* Batch switches

* Constraint checking of CHECK constraints

* How bulk transactions are logged. This is relevant for databases that typically use the full recovery model.

* Ordering exported data

* Parallel data importing

* Table locking

* Trigger execution

2.1 Using the BULK INSERT Function for Non-XML Format Files

The process consists of 3 steps:

1. Preparation of file for insert

2. Writing the query

3. Running the query

2.1.1 Preparation of file for insert

In preparation for the insert, field need to be separated by a comma or another unused character. This can be done through an export wizard or with the find-and-replace feature in a text editor. The end of each record needs to have a different unique identifier. This is commonly a carnage return (n). Field headings in the first line of the file are optional. Figure 1 shows an example of text prepared for a bulk insert. The file needs to be saved on the same drive as the database. The example file was saved as ‘C:bulkloadtemp.txt’.

2.1.2 Writing the query

The following query is used to bulk insert the file created in the first step (bulkloadtemp.txt) into the table bulkExampleTable:

BULK INSERT bulkExampleTable

FROM ‘C:bulkloadtemp.txt’







ROWTERMINATOR specifies the character chosen to indicate the end of each row. FffiLDTERMINATOR specifies the character chosen for the separator between fields. FIRSTROW = 2 specifies that the first data row is row 2, since the first row contains field headings. Parameters need to be separated by commas.

2.1.3 Running the query

After executing the query the table with the inserted data can be viewed and the result should look similar to Figure 2.

2.2 Using the BULK INSERT Function for XML Format Files

The format and data of the XML file, named xml_book.xml, used in our example is shown in Figure 3.

2.2.1 Creating the XML import script

Both the XML file and the database, that the file should be imported to, must reside on the same computer. There are several ways of accomplishing the XML import, and only one has been provided as an example. For other ways to import the XML please look at the provided references (Singh, 2002; Microsoft, n.d.).








ThisLine VARCHAR(255)

SET @FileName = ‘C:Vxml_books.xml’

SET @ExecCmd = ‘type ‘ + @FileName

SET @FileContents = ”

EXEC @rc = master.dbo.xp_cmdshell @ExecCmd

INSERT INTO tempXML (ThisLine)

EXEC @rc = master.dbo.xp_cmosheU @ExecCmd

SELECT @FileContents =

@FileContents + COALESCECThisLine,”) FROM



SELECT @FileContents


RAISERROR(1COuId not execute “%s” because %s’,



2.2.2 Running the XML import script

After running the script the table with the inserted data can be viewed and the result should look similar to Figure 4.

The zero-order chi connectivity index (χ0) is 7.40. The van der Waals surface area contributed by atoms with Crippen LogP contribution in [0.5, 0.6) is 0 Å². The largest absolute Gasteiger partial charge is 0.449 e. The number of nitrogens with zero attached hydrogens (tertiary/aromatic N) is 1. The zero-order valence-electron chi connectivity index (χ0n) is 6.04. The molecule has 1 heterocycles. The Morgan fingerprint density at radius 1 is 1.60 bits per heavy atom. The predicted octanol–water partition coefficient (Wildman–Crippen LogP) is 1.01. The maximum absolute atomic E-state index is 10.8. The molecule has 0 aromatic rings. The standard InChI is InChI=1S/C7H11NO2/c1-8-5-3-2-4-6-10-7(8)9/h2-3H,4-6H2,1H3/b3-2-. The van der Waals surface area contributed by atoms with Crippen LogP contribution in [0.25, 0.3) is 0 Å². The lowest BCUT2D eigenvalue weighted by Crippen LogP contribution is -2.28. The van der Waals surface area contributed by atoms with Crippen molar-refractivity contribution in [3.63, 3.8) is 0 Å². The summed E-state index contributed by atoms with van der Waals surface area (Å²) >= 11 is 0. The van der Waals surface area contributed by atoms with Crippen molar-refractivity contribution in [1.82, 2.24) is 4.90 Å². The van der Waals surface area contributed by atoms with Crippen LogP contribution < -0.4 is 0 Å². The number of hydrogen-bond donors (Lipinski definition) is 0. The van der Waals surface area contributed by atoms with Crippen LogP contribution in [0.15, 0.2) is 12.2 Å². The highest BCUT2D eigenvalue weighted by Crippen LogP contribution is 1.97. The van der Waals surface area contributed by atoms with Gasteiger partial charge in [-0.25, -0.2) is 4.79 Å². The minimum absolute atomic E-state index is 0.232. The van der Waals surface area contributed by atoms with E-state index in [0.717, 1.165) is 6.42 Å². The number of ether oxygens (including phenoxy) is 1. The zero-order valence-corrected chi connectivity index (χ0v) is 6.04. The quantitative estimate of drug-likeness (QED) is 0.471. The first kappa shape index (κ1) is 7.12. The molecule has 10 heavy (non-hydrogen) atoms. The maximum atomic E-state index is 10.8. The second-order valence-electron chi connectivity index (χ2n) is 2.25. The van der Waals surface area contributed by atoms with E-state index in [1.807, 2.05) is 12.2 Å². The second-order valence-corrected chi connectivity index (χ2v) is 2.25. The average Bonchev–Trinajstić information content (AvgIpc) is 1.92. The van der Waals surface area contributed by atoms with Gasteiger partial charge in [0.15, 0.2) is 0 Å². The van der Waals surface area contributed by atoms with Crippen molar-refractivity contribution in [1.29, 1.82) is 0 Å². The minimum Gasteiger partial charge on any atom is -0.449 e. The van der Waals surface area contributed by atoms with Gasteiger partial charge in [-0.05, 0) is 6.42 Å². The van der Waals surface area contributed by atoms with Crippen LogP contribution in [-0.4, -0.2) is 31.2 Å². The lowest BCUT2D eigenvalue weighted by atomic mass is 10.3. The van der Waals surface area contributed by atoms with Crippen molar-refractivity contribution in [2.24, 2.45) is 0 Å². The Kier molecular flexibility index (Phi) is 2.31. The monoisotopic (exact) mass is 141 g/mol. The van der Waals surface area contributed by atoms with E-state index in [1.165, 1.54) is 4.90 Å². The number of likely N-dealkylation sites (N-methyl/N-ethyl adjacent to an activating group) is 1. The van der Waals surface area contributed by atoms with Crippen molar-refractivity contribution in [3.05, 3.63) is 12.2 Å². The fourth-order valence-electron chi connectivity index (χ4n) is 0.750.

Babcock, C. (2006). “Data, Data, Everywhere.” Retrieved 12/26/2006,from http://www.informationweek.com/shared/printableArticl e.jhtml?articleID=175801775.

Kung, M., Yang, S. C. and Zhang, Y. (2006). “The Changing Information Systems (IS) Curriculum: A Survey of Undergraduate Programs in the United States.” Journal of Education for Business. Vol. 81, No. 6, pp. 291-300.

Lightfoot, J. M (1999). “Fads Versus Fundamentals: The Dilemma for Information Systems Curriculum Design.” Journal of Education for Business. Vol. 75, No. pp. 4350.

Microsoft, (n.d.). “MSDN: Examples of Bulk Importing and Exporting XML Documents.” Retrieved 12/15/06, from http://msdn2.microsoft.com/engb/library/msl91184.aspx.

Singh, D. (2002). “PerfectXML: Importing XML into SQL Server 2000.” Retrieved 12/28/06, from http://www. perfectxml.com/articles/xml/unportxmlsql.asp.

U.S. Department of Labor: Bureau of Labor Statistics. (2006-07 Edition). “Occupational Outlook Quarterly.” Retrieved: 12/27/06, from http://www.bls.gov/oco/ocos042.htm.

David Olsen

Karina Hauser

Utah State University

Management Information Systems

3515 Old Main HiIl

Logan, UT 84322-3515

david.olsen@mu.edu karina.hauser@usu.edu


David Olsen received his Ph.D. in Management Information Systems from and joined the MIS department at Utah State University in 1998. He teaches primarily in the database area as well as the MBA strategy and management course. His research interests include database concurrency control, accounting information systems, the integration of SQL, XML and XBRL, and database modeling. His research has been published in journals such as Communications of the ACM, Issues in Accounting Education, and the Journal of Database Management.

Karina Hauser is an assistant professor in the Management Information Systems department at Utah State University. She received her PhD in Decision Science and Information Technology at the University of Kentucky on a Toyota Fellowship. Her research interests are Systems Analysis and Design, Webdesign and Lean Manufacturing. Before going into academia, Karina spent 16 years in industry, first as a programmer and later as a consultant and project manager for Enterprise Resource Planning systems, mainly in the automotive sector.

Copyright EDSIG Winter 2007